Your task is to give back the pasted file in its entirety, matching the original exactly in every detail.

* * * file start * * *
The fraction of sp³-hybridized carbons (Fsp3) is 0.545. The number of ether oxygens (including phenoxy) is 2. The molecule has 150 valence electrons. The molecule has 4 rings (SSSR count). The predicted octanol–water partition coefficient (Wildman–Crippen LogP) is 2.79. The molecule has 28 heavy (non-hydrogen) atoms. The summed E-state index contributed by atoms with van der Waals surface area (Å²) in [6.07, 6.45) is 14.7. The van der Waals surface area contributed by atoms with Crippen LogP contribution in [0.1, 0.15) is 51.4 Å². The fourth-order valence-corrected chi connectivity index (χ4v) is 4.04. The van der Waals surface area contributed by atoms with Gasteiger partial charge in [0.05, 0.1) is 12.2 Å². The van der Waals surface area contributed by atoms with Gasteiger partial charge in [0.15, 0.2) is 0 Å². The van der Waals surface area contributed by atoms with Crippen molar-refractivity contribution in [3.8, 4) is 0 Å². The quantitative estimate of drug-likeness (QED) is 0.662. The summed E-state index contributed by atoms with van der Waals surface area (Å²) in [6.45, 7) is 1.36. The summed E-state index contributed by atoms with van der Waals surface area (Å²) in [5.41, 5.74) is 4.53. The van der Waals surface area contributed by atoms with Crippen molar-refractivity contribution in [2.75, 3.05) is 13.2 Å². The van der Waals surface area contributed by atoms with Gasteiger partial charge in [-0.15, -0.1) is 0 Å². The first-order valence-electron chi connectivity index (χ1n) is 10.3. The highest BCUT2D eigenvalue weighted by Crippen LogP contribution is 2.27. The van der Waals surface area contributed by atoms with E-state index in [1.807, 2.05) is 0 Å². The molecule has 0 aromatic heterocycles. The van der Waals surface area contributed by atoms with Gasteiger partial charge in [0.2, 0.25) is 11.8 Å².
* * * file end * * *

The fraction of sp³-hybridized carbons (Fsp3) is 0.545. The number of ether oxygens (including phenoxy) is 2. The molecule has 150 valence electrons. The molecule has 4 rings (SSSR count). The predicted octanol–water partition coefficient (Wildman–Crippen LogP) is 2.79. The molecule has 28 heavy (non-hydrogen) atoms. The summed E-state index contributed by atoms with van der Waals surface area (Å²) in [6.07, 6.45) is 14.7. The van der Waals surface area contributed by atoms with Crippen LogP contribution in [0.1, 0.15) is 51.4 Å². The fourth-order valence-corrected chi connectivity index (χ4v) is 4.04. The van der Waals surface area contributed by atoms with Gasteiger partial charge in [0.05, 0.1) is 12.2 Å². The van der Waals surface area contributed by atoms with Gasteiger partial charge in [0.15, 0.2) is 0 Å². The van der Waals surface area contributed by atoms with Crippen molar-refractivity contribution in [3.8, 4) is 0 Å². The quantitative estimate of drug-likeness (QED) is 0.662. The summed E-state index contributed by atoms with van der Waals surface area (Å²) in [6.45, 7) is 1.36. The summed E-state index contributed by atoms with van der Waals surface area (Å²) in [5.41, 5.74) is 4.53. The van der Waals surface area contributed by atoms with Crippen molar-refractivity contribution in [2.75, 3.05) is 13.2 Å². The van der Waals surface area contributed by atoms with Gasteiger partial charge in [-0.15, -0.1) is 0 Å². The first-order valence-electron chi connectivity index (χ1n) is 10.3. The highest BCUT2D eigenvalue weighted by Crippen LogP contribution is 2.27. The van der Waals surface area contributed by atoms with E-state index in [1.807, 2.05) is 0 Å². The molecule has 0 aromatic heterocycles. The van der Waals surface area contributed by atoms with Gasteiger partial charge in [0.2, 0.25) is 11.8 Å².